China cheers for first Tibetan Olympic medalist

Updated: 13 August 2012 19:58 IST

Choeyang Kyi grew up herding yaks on a plateau meadow, just like many other women from rural Tibet. Singing and praying accounted for much of her spare time. And it was not until 2008 that she got the chance to watch the Olympic Games.

London:

Choeyang Kyi grew up herding yaks on a plateau meadow, just like many other women from rural Tibet. Singing and praying accounted for much of her spare time. And it was not until 2008 that she got the chance to watch the Olympic Games.

In 2012, the 22-year-old has etched her name into history as China's first Tibetan Olympic medalist, having secured a bronze medal in the women's 20-km race walk event at the London Games, Xinhua reports.

"I had only one thought in mind -- fight! The crowds were so enthusiastic. That helped me stay in high spirits," Choeyang said after the race.

Chinese fans have hailed her success, flooding her account on Sina Weibo, a popular microblogging site.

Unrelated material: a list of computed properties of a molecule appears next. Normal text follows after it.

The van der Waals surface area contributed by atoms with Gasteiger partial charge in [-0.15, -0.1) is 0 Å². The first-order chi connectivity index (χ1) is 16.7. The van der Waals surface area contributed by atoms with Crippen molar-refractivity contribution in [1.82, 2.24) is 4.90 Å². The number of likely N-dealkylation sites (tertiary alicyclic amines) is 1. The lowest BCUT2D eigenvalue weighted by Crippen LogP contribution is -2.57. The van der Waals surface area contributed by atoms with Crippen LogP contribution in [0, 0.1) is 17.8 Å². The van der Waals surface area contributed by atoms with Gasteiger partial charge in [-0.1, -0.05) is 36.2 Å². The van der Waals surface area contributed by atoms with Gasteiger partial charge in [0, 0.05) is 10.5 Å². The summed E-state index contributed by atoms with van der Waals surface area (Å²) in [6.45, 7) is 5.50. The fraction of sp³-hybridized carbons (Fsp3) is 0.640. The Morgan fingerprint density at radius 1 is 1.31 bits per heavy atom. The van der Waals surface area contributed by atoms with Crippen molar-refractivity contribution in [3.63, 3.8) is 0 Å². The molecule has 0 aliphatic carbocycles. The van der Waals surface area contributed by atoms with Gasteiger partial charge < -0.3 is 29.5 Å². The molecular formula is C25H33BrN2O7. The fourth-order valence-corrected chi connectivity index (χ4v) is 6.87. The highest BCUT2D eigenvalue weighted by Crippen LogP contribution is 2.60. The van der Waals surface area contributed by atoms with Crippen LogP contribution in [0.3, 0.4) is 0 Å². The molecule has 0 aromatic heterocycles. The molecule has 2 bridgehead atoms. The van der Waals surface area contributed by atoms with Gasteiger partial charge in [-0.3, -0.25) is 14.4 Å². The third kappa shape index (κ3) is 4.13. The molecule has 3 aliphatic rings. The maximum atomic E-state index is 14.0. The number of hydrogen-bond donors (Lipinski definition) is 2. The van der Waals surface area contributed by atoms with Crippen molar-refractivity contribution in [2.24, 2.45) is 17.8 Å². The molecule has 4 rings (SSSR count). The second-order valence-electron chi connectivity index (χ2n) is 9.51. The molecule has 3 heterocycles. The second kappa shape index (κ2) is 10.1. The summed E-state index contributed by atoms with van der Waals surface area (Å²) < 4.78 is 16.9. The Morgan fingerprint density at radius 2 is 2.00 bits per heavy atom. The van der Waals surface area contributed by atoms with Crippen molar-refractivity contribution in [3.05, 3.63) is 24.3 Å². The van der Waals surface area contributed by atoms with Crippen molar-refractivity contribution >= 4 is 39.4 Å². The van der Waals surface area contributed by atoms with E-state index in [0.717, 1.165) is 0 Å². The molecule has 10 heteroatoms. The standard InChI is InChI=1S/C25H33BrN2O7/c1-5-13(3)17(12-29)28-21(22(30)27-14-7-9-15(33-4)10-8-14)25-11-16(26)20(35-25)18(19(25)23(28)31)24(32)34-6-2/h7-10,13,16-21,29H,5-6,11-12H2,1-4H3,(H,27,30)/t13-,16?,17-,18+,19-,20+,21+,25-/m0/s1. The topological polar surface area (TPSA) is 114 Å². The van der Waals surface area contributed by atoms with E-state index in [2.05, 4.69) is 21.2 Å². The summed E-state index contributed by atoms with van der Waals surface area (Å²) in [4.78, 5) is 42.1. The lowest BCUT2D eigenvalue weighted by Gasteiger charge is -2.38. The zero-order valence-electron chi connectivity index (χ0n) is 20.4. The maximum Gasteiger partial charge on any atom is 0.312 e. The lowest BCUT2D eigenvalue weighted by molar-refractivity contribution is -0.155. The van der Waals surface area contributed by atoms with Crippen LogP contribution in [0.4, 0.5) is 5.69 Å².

"Last night, all of the Tibetans here stayed up and watched your game on the track. We were thrilled to see you win a medal. Tashi delek (blessings)! Hope you can bring more glory to the Tibetan people," wrote microblogger Kelsanga.

"She smiled a lot during the final 20 km. But I was almost thrilled to tears," wrote blogger "Xiaoye Q" from northeast China.

Feng Jianping, director of the Qinghai provincial sports bureau, hailed Choeyang as "the pride of Qinghai, of Tibetans and of China."

Choeyang's parents watched their daughter make history in their rural home in Haiyan county, located in the Haibei Tibetan autonomous prefecture in northwest China's Qinghai province. Although they were unable to understand the Mandarin-speaking commentator, Gonpo Rabten and Sonamje stared at the TV, fingering prayer beads and chanting Buddhist sutras.

When Choeyang crossed the finish line, her parents smiled, tears welling up in their eyes. Cheers and applause could be heard breaking out in the tents that make up their herding community on the Jinyintan pasture.

Choeyang said she has missed her parents a great deal, as she has not been home for a long time due to her training.

"My blessings go to my parents and every single one of my supporters," she said.

Choeyang, whose name in Tibetan means "the sun," cited renowned Chinese hurdler Liu Xiang as her idol.

"Liu Xiang is the model for Chinese track athletes. He has done his best and he has my full support," she added.

Topics : Athletics Olympics 2012
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